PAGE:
Jews were once demonized as the community responsible for the Bubonic Plague. It would seem an historic monstrosity that today Israeli Jews seem to be blaming Haredi (ultra-orthodox) Jews in the Jewish State for the COVID 19 plague.
It is with a heavy heart that I recognize this monstrosity as a growing reality in Israel today.
As director of a post-graduate training program in family therapy within the Haredi community I feel responsible to post this protest against such a monstrous reality.
Haredi culture is as heterogeneous as any culture. The vast majority of Haredi groups adhere closely to both the secular law about masks, social distancing and closures and to religious dicta that require care for health. They have become the “silent” – or better invisible – majority that is ignored. There are indeed small subgroups, which I will not identify here but are known to Haredi insiders, who in principle defy both societal norms and common sense. Every society has its outliers. Witness the storming of the Capitol in Washington just the other day.
The Haredi world indeed insists upon spiritual values remote to secular understanding. Among these values are large families, and devotion to Torah study in lieu of career and money. The result is a community living with large families in small quarters. Such families generally live much more outside the physical confines of the home. The “closures” declared by the government never take into consideration how to enable such a community to best comply within very different constraints. Living in a spacious apartment with a porch is an entirely different closure than 15 people cramped into three rooms. And with large families, the likelihood of spread of the virus is increased astronomically even if everyone keeps a mask on 24/7. All studies point to home as the main focus of spread.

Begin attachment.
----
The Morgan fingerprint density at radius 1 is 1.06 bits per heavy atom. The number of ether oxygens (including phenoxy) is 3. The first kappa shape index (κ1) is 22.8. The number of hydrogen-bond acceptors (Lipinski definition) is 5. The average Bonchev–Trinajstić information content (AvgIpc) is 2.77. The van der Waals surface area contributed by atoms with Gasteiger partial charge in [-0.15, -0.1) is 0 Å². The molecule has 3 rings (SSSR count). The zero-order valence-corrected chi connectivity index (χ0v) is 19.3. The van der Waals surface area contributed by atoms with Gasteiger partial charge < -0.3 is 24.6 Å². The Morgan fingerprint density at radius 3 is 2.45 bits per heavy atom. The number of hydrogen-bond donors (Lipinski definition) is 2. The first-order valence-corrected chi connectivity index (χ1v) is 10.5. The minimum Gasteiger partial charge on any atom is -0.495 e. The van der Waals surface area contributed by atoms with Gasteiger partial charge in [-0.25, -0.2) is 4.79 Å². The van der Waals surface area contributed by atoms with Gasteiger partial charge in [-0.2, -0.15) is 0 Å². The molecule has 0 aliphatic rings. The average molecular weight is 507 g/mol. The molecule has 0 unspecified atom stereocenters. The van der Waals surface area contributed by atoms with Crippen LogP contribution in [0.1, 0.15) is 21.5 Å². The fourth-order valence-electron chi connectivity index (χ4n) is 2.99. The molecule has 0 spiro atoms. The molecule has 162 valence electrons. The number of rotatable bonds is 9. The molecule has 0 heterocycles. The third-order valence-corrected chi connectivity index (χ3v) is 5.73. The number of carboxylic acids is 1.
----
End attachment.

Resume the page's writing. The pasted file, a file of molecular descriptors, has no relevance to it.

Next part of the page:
One might expect civil society to respond to cultural difference and particularly to differential hardship with a mixture of curiosity and compassion, something once called pluralism or multiculturalism. Not in today’s Israel. The mix of anxiety and uncertainty, always a recipe for trouble, points at the Haredi “community” (rather than communities) as the source of our troubles. “They” are now formally being demonized for all that is dangerous or discomfiting. I fear that the government policies and the media which slavishly gives voice to these policies stand to gain substantially by this demonization. The media increases ratings when something demonic is reported. The PM distracts everyone from his soon-to-be postponed-again court date and blames his government’s Covid-management shortcomings on the demons. The police now present themselves as victims of these demons, a sudden switch from yesterday’s oppressive fine-dispensing legions.
I will not repeat here the toxic results of demonization that I expounded in a blog years ago. One recalls the famous saying of Buddha that being angry is like taking poison and thinking your enemy will die from it. No good can possibly come to Israeli society from this wave of demonization. I suggest a paraphrase (improved, to my mind) to the catchy but useless slogan used in the days of the Gush Katif withdrawal: Jews do not demonize other Jews. One could expand it – citizens do not demonize fellow citizens. And surely an honest media and a government that serves its citizens cannot in good conscience participate in this demonization.